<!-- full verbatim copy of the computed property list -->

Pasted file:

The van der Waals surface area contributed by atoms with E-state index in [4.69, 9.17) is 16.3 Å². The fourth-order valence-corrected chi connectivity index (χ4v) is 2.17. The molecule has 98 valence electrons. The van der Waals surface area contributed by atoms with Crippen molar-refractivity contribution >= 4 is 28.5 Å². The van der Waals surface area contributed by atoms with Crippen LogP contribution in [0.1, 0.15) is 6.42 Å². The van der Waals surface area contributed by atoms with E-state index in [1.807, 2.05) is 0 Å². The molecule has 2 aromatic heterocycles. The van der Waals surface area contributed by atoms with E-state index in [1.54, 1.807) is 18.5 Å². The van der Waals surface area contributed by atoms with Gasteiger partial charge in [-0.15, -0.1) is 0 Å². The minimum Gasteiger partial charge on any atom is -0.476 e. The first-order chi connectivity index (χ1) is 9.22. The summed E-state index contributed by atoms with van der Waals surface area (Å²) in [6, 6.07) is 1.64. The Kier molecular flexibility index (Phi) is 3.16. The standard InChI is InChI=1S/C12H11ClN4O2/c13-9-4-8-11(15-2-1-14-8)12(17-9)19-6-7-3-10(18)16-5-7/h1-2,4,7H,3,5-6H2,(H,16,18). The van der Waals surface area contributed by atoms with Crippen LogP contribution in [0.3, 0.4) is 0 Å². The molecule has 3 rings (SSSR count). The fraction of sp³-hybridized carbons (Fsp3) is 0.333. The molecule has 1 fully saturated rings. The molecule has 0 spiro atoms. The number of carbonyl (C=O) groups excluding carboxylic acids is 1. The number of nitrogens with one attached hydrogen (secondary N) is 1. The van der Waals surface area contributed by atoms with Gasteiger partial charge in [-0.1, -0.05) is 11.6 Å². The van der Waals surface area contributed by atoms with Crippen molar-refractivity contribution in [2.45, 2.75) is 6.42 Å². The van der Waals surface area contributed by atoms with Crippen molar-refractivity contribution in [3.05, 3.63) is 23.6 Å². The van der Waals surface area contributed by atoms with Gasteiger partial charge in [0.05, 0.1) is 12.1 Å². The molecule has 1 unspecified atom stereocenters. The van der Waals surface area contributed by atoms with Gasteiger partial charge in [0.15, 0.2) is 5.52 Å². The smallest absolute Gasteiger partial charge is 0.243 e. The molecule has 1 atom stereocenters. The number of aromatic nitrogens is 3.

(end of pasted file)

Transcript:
The van der Waals surface area contributed by atoms with E-state index in [4.69, 9.17) is 16.3 Å². The fourth-order valence-corrected chi connectivity index (χ4v) is 2.17. The molecule has 98 valence electrons. The van der Waals surface area contributed by atoms with Crippen molar-refractivity contribution >= 4 is 28.5 Å². The van der Waals surface area contributed by atoms with Crippen LogP contribution in [0.1, 0.15) is 6.42 Å². The van der Waals surface area contributed by atoms with E-state index in [1.807, 2.05) is 0 Å². The molecule has 2 aromatic heterocycles. The van der Waals surface area contributed by atoms with E-state index in [1.54, 1.807) is 18.5 Å². The van der Waals surface area contributed by atoms with Gasteiger partial charge in [-0.15, -0.1) is 0 Å². The minimum Gasteiger partial charge on any atom is -0.476 e. The first-order chi connectivity index (χ1) is 9.22. The summed E-state index contributed by atoms with van der Waals surface area (Å²) in [6, 6.07) is 1.64. The Kier molecular flexibility index (Phi) is 3.16. The standard InChI is InChI=1S/C12H11ClN4O2/c13-9-4-8-11(15-2-1-14-8)12(17-9)19-6-7-3-10(18)16-5-7/h1-2,4,7H,3,5-6H2,(H,16,18). The van der Waals surface area contributed by atoms with Crippen LogP contribution in [0.3, 0.4) is 0 Å². The molecule has 3 rings (SSSR count). The fraction of sp³-hybridized carbons (Fsp3) is 0.333. The molecule has 1 fully saturated rings. The molecule has 0 spiro atoms. The number of carbonyl (C=O) groups excluding carboxylic acids is 1. The number of nitrogens with one attached hydrogen (secondary N) is 1. The van der Waals surface area contributed by atoms with Gasteiger partial charge in [-0.1, -0.05) is 11.6 Å². The van der Waals surface area contributed by atoms with Crippen molar-refractivity contribution in [2.45, 2.75) is 6.42 Å². The van der Waals surface area contributed by atoms with Crippen molar-refractivity contribution in [3.05, 3.63) is 23.6 Å². The van der Waals surface area contributed by atoms with Gasteiger partial charge in [0.05, 0.1) is 12.1 Å². The molecule has 1 unspecified atom stereocenters. The van der Waals surface area contributed by atoms with Gasteiger partial charge in [0.15, 0.2) is 5.52 Å². The smallest absolute Gasteiger partial charge is 0.243 e. The molecule has 1 atom stereocenters. The number of aromatic nitrogens is 3.